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Units question (g mol)

  1. Jan 27, 2005 #1
    I am currently taking a Unit Operations course. The book and the instructor both refer to a unit, g mol (gram mol). The book defines molarity as 1 (g mol)/Liter. I am familiar with molarity but always in the past it was defined as mol/Liter. I do not understand what this unit is supposed to be. Mass? mols? Can someone clear this up for me?

    The text I am using is Transport Processes and Separation Process Principles, 4th edition, Christie Geankopolis.

    thanks
     
  2. jcsd
  3. Jan 27, 2005 #2

    Bystander

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    "gmol" --- "relative" molecular mass times grams; compare to the kgmol, lbmol, tonmol (English or metric --- gonna be different). The chemists got here first, and a "mole" (mol) is understood to be a g-mol --- had chemists been raised in religious awe of the English units system, we might have a convention in which the unspecified "mol" would be understood to be the dram, scruple, poise, oz., grain, or some other irrational mass unit times molecular mass (weight).
     
  4. Jan 27, 2005 #3

    Gokul43201

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    To summarize (at the cost of sounding repetitive) : "g mol" is the same as "mol", as per accepted convention.
     
  5. Jan 28, 2005 #4

    dextercioby

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    "Mol"is in perfect connection with "gram" and "Kilomol" with "Kilogram".Par éxample
    18 grams of water =1 mol
    18 Kilograms of water=1 Kilomol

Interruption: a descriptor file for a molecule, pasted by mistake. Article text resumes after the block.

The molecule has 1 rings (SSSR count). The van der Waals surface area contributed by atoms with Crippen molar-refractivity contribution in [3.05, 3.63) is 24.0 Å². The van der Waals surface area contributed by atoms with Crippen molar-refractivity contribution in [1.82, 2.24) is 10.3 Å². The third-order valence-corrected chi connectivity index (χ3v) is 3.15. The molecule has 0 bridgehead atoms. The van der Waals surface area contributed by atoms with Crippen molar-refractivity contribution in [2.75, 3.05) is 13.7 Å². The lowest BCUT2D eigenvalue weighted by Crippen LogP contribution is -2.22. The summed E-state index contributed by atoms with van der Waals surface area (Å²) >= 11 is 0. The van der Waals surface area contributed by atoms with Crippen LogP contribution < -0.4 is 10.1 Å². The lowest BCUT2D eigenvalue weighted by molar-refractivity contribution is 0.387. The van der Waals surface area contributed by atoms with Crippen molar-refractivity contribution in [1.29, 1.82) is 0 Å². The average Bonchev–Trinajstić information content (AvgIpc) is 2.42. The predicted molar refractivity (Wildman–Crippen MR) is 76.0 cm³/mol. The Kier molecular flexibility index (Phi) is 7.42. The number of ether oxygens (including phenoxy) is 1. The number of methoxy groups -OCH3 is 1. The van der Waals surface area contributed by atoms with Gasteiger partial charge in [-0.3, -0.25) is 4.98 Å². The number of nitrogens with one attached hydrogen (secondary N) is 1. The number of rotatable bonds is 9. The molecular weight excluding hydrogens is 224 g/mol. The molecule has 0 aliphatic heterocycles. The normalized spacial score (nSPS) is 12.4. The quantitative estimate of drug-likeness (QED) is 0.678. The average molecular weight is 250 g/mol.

Daniel.
     
  6. Jan 28, 2005 #5

    DB

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    Even though this isnt exactly related I think it might help you understand

    [tex]C=\frac{n}{V}[/tex]

    where C is the molar concentration in moles per liter (mol/L)
    V is the volume in Liters
    n is the number of moles of solute

    I'm doing this type of stuff now, so here's and example:
    1 mole of H2SO4 = 98 g
    What is the volume of a solution whose concentration is 0.2 mol/L if it contains 49 grams of sulphuric acid.

    So in looking for the volume you have
    [tex]V=\frac{n}{C}[/tex]

    but n must be in moles not grams so

    [tex]\frac{1 \\ mole}{98 \\ g}=\frac{x \\ mole}{49 \\ g}[/tex]
    Cross multiply and you get 0.5 mole is equal to 49 grams of sulphuric acid. (though its just haf and half :wink: )

    Now when you use the formula you always want your units to cancel out and in this case be left with L.

    [tex]V=\frac{0.5 \\ mol}{\frac{0.2 \\ mol}{L}}[/tex]

    mol cancels and you're left with L.

    [tex]V=\frac{0.5}{0.2}=2.5 Liters[/tex]

    So mole and grams are interchangible just with a little math and sometimes not even, for example 39 grams of Potasium (atomic mass) is equal to 1 mol of atoms, and so on.
    Maybe it helped.
     
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